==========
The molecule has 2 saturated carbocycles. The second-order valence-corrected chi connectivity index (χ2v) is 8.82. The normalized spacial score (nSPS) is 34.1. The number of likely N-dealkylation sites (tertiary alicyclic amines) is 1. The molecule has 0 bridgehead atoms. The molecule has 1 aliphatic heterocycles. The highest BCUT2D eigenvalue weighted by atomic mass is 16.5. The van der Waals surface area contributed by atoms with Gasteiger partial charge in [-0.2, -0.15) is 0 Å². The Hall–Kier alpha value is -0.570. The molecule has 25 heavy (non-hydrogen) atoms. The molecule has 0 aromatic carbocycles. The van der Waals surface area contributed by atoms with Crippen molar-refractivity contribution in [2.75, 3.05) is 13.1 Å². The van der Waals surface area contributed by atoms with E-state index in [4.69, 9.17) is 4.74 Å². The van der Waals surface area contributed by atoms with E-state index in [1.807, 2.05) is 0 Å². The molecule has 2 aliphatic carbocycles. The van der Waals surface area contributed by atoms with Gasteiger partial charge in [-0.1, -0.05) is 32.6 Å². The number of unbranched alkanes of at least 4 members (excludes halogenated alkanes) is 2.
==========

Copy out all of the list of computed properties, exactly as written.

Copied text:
The molecule has 2 saturated carbocycles. The second-order valence-corrected chi connectivity index (χ2v) is 8.82. The normalized spacial score (nSPS) is 34.1. The number of likely N-dealkylation sites (tertiary alicyclic amines) is 1. The molecule has 0 bridgehead atoms. The molecule has 1 aliphatic heterocycles. The highest BCUT2D eigenvalue weighted by atomic mass is 16.5. The van der Waals surface area contributed by atoms with Gasteiger partial charge in [-0.2, -0.15) is 0 Å². The Hall–Kier alpha value is -0.570. The molecule has 25 heavy (non-hydrogen) atoms. The molecule has 0 aromatic carbocycles. The van der Waals surface area contributed by atoms with Crippen molar-refractivity contribution in [2.75, 3.05) is 13.1 Å². The van der Waals surface area contributed by atoms with E-state index in [4.69, 9.17) is 4.74 Å². The van der Waals surface area contributed by atoms with E-state index in [1.807, 2.05) is 0 Å². The molecule has 2 aliphatic carbocycles. The van der Waals surface area contributed by atoms with Gasteiger partial charge in [-0.1, -0.05) is 32.6 Å². The number of unbranched alkanes of at least 4 members (excludes halogenated alkanes) is 2.